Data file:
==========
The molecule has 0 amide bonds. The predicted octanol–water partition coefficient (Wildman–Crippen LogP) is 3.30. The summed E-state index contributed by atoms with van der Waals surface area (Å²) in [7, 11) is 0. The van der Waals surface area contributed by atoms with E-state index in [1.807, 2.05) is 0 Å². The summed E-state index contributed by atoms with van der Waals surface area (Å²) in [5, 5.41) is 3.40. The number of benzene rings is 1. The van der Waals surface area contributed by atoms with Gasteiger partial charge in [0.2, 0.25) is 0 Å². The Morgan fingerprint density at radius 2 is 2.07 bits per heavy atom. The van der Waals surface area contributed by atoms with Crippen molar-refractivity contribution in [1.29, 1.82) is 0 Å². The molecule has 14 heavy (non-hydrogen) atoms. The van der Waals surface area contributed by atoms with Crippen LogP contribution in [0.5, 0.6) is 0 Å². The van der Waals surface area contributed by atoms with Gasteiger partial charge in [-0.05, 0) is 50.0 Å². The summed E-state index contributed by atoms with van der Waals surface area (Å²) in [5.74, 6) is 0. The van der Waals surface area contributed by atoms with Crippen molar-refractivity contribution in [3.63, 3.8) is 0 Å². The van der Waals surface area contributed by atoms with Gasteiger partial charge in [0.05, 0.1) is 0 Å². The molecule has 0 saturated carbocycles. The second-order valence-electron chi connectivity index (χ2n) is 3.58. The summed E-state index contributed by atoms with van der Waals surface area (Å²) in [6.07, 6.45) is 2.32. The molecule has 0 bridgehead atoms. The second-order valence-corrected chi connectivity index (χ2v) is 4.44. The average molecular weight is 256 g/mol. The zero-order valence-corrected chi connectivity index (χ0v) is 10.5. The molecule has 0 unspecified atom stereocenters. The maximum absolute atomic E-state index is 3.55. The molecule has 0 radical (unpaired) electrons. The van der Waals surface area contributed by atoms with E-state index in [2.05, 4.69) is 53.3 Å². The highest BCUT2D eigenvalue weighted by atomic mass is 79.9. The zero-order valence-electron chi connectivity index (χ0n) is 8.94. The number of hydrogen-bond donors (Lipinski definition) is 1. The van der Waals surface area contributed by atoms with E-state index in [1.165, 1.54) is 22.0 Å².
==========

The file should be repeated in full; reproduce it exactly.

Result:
The molecule has 0 amide bonds. The predicted octanol–water partition coefficient (Wildman–Crippen LogP) is 3.30. The summed E-state index contributed by atoms with van der Waals surface area (Å²) in [7, 11) is 0. The van der Waals surface area contributed by atoms with E-state index in [1.807, 2.05) is 0 Å². The summed E-state index contributed by atoms with van der Waals surface area (Å²) in [5, 5.41) is 3.40. The number of benzene rings is 1. The van der Waals surface area contributed by atoms with Gasteiger partial charge in [0.2, 0.25) is 0 Å². The Morgan fingerprint density at radius 2 is 2.07 bits per heavy atom. The van der Waals surface area contributed by atoms with Crippen molar-refractivity contribution in [1.29, 1.82) is 0 Å². The molecule has 14 heavy (non-hydrogen) atoms. The van der Waals surface area contributed by atoms with Crippen LogP contribution in [0.5, 0.6) is 0 Å². The van der Waals surface area contributed by atoms with Gasteiger partial charge in [-0.05, 0) is 50.0 Å². The summed E-state index contributed by atoms with van der Waals surface area (Å²) in [5.74, 6) is 0. The van der Waals surface area contributed by atoms with Crippen molar-refractivity contribution in [3.63, 3.8) is 0 Å². The van der Waals surface area contributed by atoms with Gasteiger partial charge in [0.05, 0.1) is 0 Å². The molecule has 0 saturated carbocycles. The second-order valence-electron chi connectivity index (χ2n) is 3.58. The summed E-state index contributed by atoms with van der Waals surface area (Å²) in [6.07, 6.45) is 2.32. The molecule has 0 bridgehead atoms. The second-order valence-corrected chi connectivity index (χ2v) is 4.44. The average molecular weight is 256 g/mol. The zero-order valence-corrected chi connectivity index (χ0v) is 10.5. The molecule has 0 unspecified atom stereocenters. The maximum absolute atomic E-state index is 3.55. The molecule has 0 radical (unpaired) electrons. The van der Waals surface area contributed by atoms with E-state index in [2.05, 4.69) is 53.3 Å². The highest BCUT2D eigenvalue weighted by atomic mass is 79.9. The zero-order valence-electron chi connectivity index (χ0n) is 8.94. The number of hydrogen-bond donors (Lipinski definition) is 1. The van der Waals surface area contributed by atoms with E-state index in [1.165, 1.54) is 22.0 Å².